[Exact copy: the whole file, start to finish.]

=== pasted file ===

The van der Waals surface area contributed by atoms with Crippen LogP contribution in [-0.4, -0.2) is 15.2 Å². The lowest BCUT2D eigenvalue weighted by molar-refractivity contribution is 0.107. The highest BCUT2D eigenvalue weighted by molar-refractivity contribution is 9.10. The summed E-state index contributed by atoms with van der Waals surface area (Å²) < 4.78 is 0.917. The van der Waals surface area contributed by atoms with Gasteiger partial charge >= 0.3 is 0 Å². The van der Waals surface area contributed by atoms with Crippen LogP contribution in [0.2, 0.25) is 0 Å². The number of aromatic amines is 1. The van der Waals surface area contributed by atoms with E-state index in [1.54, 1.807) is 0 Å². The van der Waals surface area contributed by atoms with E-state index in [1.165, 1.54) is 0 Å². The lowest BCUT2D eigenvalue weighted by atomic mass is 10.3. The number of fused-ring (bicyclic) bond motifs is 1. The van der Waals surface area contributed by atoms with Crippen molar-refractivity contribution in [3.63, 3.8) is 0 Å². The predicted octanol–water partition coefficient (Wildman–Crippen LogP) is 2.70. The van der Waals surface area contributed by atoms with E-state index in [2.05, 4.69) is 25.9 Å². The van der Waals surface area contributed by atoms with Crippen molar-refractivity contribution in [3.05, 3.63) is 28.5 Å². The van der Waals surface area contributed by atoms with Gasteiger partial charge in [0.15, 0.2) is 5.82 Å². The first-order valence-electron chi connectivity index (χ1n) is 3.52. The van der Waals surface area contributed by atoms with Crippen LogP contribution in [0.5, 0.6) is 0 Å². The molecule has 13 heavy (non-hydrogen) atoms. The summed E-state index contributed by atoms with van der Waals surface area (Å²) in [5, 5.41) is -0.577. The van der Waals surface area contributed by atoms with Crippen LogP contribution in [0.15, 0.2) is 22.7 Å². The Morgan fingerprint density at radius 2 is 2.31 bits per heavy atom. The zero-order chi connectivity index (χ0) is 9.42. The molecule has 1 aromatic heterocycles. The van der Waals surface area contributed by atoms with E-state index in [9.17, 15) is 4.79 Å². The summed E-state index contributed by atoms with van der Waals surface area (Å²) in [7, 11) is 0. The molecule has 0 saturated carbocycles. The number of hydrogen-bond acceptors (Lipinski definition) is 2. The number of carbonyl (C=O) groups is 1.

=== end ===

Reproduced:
The van der Waals surface area contributed by atoms with Crippen LogP contribution in [-0.4, -0.2) is 15.2 Å². The lowest BCUT2D eigenvalue weighted by molar-refractivity contribution is 0.107. The highest BCUT2D eigenvalue weighted by molar-refractivity contribution is 9.10. The summed E-state index contributed by atoms with van der Waals surface area (Å²) < 4.78 is 0.917. The van der Waals surface area contributed by atoms with Gasteiger partial charge >= 0.3 is 0 Å². The van der Waals surface area contributed by atoms with Crippen LogP contribution in [0.2, 0.25) is 0 Å². The number of aromatic amines is 1. The van der Waals surface area contributed by atoms with E-state index in [1.54, 1.807) is 0 Å². The van der Waals surface area contributed by atoms with E-state index in [1.165, 1.54) is 0 Å². The lowest BCUT2D eigenvalue weighted by atomic mass is 10.3. The number of fused-ring (bicyclic) bond motifs is 1. The van der Waals surface area contributed by atoms with Crippen molar-refractivity contribution in [3.63, 3.8) is 0 Å². The predicted octanol–water partition coefficient (Wildman–Crippen LogP) is 2.70. The van der Waals surface area contributed by atoms with E-state index in [2.05, 4.69) is 25.9 Å². The van der Waals surface area contributed by atoms with Crippen molar-refractivity contribution in [3.05, 3.63) is 28.5 Å². The van der Waals surface area contributed by atoms with Gasteiger partial charge in [0.15, 0.2) is 5.82 Å². The first-order valence-electron chi connectivity index (χ1n) is 3.52. The van der Waals surface area contributed by atoms with Crippen LogP contribution in [0.5, 0.6) is 0 Å². The molecule has 13 heavy (non-hydrogen) atoms. The summed E-state index contributed by atoms with van der Waals surface area (Å²) in [5, 5.41) is -0.577. The van der Waals surface area contributed by atoms with Crippen LogP contribution in [0.15, 0.2) is 22.7 Å². The Morgan fingerprint density at radius 2 is 2.31 bits per heavy atom. The zero-order chi connectivity index (χ0) is 9.42. The molecule has 1 aromatic heterocycles. The van der Waals surface area contributed by atoms with E-state index in [9.17, 15) is 4.79 Å². The summed E-state index contributed by atoms with van der Waals surface area (Å²) in [7, 11) is 0. The molecule has 0 saturated carbocycles. The number of hydrogen-bond acceptors (Lipinski definition) is 2. The number of carbonyl (C=O) groups is 1.